President Obama is endangering American citizens not only by his constant displays of weakness in the face of foreign aggression, but by surrending to the Global War on Terror, preferring to treat terrorists driven by ideology seeking to destroy American and kill Americans as ordinary criminals rather than the war combatants they are.
Andrew McCarthy, who more than almost anyone, knows the limitiations of the criminal justice system in defending against attacks of war, makes clear the dangers that President Obama is exposing his country and its citizens to.
Americans will die in terrorist attacks because of Obama's abandoning the war against Islamic terrorism. Is this part of his wish to placate Muslims by denying the ideological hostility at the heart of Islam? In doing so, he is risking the lives of American citizens.
National security has always been the first responsibility of American presidents -- until Barack Obama.
Read the whole frightening story.
How War Fighting Became Law Enforcement
Obama Goes to Court
by Andrew C. McCarthy
National Review Online
June 17, 2009
(Note: In Part I of this article, Andrew C. McCarthy showed how Miranda warnings grew from a procedural safeguard into an inviolable constitutional right. In Part II, he explained how judges and the Justice Department expanded this right to the point where it applied to terrorists captured abroad. Here, in the final part, he describes how the odd couple of John McCain and Barack Obama have put the nation in great danger by turning the War on Terror into something resembling a police investigation.)
Two months after the 1998 bombers of the U.S. embassy in Kenya were convicted, al-Qaeda destroyed the Twin Towers, struck the Pentagon, and was foiled by the martyred patriots of Flight 93 in an attempt to attack the Capitol or the White House. Unlike its predecessor, the Bush administration deemed the attack an act of war, as did Congress, which overwhelmingly authorized the use of military force a week later. American officials were dispatched to foreign lands to conduct military and intelligence operations, not criminal investigations. Prosecution, which in the eight previous years had managed to neutralize fewer than three dozen jihadists, most of them low-level, was aptly judged to have been a provocatively weak response to a transnational terrorist network with global aims and frightful capabilities.
The name of the game was now intelligence and prevention, not evidence and prosecution. Radical Islam had to be stopped from attacking -- there could be no trials of suicide terrorists after they'd struck, and even if there could, they'd be a grossly inadequate measure. After 9/11, a premium was put on obtaining information for purposes of mapping the terror network, uncovering ongoing plots, and acquiring operational intelligence that would be of use to our military and covert intelligence forces.
Miranda was separate from all of this. The Miranda rule is a device to ensure the constitutional integrity of confession evidence for use at trial. It has no place in situations where trial either is not contemplated or, if contemplated, is at best a third- or fourth-tier consideration, subordinate to national security, force security, and the preservation of foreign intelligence sources and national-defense secrets. Miranda is designed for the criminal-justice process, in which we impose the burden of proof on the government, the suspect is presumed innocent, we arguably do not want him to implicate himself unless he sees it as in his interest to do so, and we would rather see the government lose than see an innocent person convicted. To the contrary, when the nation goes to war, our primary concern is the national interest, not the suspect's interest; we don't presume a detained combatant innocent, because it is not our purpose to establish his guilt; the government's burden is to prosecute the war, not the war prisoners; and we see it as imperative that the government win -- to the point that we sacrifice our blood and treasure and are resigned to the inevitability of horrific collateral casualties and damage.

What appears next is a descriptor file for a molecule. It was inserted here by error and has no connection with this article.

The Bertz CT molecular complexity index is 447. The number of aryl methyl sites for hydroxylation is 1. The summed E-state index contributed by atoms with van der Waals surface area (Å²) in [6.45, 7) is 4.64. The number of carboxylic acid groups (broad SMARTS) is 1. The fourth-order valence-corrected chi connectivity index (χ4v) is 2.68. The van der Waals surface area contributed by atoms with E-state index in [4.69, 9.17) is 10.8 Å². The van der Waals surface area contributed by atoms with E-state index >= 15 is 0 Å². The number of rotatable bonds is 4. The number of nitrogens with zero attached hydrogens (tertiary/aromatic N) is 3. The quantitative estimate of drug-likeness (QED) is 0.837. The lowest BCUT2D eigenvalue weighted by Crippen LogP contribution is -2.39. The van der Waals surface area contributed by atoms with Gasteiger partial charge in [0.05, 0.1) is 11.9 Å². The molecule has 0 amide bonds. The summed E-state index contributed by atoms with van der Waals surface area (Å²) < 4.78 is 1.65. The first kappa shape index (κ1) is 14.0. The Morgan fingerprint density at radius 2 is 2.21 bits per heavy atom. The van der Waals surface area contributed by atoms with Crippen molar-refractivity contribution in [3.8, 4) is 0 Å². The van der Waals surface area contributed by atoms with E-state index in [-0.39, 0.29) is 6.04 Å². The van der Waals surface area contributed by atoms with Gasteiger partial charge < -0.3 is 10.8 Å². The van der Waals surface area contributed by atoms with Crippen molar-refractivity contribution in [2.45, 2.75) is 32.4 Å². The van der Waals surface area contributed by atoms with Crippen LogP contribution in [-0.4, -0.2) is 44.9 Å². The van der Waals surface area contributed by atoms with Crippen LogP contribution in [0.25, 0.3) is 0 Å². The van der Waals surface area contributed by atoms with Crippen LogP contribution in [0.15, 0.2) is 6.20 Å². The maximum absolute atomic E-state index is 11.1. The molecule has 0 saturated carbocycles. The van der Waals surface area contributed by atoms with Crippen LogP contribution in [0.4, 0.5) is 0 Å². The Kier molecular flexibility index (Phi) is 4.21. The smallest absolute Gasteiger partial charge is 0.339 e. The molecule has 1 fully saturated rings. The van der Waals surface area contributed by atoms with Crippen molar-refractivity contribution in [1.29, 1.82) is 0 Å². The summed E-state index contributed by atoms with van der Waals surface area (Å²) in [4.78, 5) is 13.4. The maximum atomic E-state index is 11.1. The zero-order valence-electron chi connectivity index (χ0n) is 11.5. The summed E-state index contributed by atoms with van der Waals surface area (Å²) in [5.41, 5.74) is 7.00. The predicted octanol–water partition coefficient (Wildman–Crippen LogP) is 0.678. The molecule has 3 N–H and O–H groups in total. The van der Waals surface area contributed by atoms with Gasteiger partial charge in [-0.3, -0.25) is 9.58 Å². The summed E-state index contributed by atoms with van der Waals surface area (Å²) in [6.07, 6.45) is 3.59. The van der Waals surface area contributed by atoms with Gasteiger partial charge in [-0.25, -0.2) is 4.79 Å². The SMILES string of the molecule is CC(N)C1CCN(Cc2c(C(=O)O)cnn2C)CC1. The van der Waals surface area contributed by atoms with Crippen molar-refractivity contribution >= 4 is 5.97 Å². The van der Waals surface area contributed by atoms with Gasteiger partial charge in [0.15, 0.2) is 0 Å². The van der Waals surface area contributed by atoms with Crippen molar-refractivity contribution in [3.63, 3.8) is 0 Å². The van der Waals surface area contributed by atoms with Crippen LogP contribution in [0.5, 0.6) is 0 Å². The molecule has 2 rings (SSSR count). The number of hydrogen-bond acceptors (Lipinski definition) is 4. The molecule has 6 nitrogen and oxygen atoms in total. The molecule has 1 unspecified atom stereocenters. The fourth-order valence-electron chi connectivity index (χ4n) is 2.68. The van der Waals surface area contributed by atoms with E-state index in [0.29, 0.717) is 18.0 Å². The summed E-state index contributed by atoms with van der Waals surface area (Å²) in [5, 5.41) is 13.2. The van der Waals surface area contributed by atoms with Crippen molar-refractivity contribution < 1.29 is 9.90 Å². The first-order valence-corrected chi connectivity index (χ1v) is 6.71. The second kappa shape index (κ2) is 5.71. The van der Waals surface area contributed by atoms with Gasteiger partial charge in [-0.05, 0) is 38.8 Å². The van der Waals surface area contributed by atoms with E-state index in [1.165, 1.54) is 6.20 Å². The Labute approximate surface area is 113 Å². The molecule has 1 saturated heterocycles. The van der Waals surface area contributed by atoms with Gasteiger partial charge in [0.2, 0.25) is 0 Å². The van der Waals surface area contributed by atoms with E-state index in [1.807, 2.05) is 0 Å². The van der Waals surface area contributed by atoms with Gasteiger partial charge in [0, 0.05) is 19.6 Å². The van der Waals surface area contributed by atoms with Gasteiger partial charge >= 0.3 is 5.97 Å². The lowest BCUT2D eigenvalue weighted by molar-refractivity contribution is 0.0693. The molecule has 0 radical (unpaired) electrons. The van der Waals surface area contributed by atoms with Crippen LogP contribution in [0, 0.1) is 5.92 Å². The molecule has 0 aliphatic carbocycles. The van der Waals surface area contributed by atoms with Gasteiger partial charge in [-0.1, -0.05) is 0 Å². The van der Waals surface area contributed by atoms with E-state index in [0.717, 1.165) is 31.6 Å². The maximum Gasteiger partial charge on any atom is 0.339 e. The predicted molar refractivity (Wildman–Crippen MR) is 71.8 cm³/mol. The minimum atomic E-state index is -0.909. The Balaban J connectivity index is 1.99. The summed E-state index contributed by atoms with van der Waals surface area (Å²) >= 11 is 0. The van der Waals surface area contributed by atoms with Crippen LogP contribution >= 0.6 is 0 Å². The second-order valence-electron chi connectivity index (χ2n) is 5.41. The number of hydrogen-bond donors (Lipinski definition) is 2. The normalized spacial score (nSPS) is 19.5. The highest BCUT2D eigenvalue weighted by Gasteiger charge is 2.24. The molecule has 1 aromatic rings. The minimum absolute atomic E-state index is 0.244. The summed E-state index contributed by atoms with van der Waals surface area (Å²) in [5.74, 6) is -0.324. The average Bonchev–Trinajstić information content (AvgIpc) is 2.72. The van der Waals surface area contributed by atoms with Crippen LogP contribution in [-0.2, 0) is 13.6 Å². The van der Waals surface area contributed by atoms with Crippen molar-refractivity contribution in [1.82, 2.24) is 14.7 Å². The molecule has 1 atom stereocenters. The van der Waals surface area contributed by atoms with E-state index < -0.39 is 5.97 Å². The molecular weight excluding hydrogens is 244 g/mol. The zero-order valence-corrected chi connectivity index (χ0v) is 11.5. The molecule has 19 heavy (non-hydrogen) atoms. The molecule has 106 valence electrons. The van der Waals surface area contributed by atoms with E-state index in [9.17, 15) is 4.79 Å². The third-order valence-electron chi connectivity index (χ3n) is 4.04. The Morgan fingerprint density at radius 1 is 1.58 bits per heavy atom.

In the post-9/11 strategy, then, Miranda had no place. Interrogation was conducted by military and intelligence personnel whose objective was to obtain intelligence, not derive prosecutable evidence. And the emphasis on interrogation has been remarkably effective. For eight years, despite intense efforts to reprise 9/11, al-Qaeda has not carried out a terrorist attack in the United States.
Nevertheless, scandal erupted in 2004, with revelations about prisoner abuse at Abu Ghraib and, later, the CIA's top-secret enhanced-interrogation program for a small number of high-level al-Qaeda detainees. Amid growing public unrest over the war in Iraq, the interrogations controversy provided ample opportunity for demagoguery. Chief among the grandstanders was Sen. John McCain, then planning a 2008 run for the White House. A Vietnam War hero who had famously endured a years-long ordeal of captivity, isolation, and torture, McCain railed at the harsh treatment of prisoners in U.S. custody. Echoed by allies like Sens. Ted Kennedy (who likened the U.S. administration of Iraq to Saddam Hussein's) and Dick Durbin (who compared American soldiers to thugs who had served the Nazis, the Soviets, and Pol Pot), McCain contributed mightily to the Left's smear that the Bush administration had instituted a systematic torture regime.